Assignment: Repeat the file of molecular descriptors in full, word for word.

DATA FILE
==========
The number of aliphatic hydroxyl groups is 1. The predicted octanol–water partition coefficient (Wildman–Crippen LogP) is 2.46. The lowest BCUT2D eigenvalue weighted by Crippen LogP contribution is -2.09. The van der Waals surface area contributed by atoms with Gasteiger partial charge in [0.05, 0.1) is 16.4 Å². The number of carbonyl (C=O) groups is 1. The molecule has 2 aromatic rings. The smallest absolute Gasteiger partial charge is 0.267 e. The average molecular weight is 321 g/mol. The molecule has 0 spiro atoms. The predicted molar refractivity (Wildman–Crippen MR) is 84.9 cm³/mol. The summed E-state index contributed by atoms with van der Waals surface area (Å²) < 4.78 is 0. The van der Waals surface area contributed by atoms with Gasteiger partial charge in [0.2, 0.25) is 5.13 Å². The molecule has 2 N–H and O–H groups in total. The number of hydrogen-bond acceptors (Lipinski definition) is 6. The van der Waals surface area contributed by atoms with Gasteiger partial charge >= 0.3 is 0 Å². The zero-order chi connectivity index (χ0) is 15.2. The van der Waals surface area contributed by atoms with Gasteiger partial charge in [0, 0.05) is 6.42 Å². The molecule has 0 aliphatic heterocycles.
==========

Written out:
The number of aliphatic hydroxyl groups is 1. The predicted octanol–water partition coefficient (Wildman–Crippen LogP) is 2.46. The lowest BCUT2D eigenvalue weighted by Crippen LogP contribution is -2.09. The van der Waals surface area contributed by atoms with Gasteiger partial charge in [0.05, 0.1) is 16.4 Å². The number of carbonyl (C=O) groups is 1. The molecule has 2 aromatic rings. The smallest absolute Gasteiger partial charge is 0.267 e. The average molecular weight is 321 g/mol. The molecule has 0 spiro atoms. The predicted molar refractivity (Wildman–Crippen MR) is 84.9 cm³/mol. The summed E-state index contributed by atoms with van der Waals surface area (Å²) < 4.78 is 0. The van der Waals surface area contributed by atoms with Gasteiger partial charge in [0.2, 0.25) is 5.13 Å². The molecule has 2 N–H and O–H groups in total. The number of hydrogen-bond acceptors (Lipinski definition) is 6. The van der Waals surface area contributed by atoms with Gasteiger partial charge >= 0.3 is 0 Å². The zero-order chi connectivity index (χ0) is 15.2. The van der Waals surface area contributed by atoms with Gasteiger partial charge in [0, 0.05) is 6.42 Å². The molecule has 0 aliphatic heterocycles.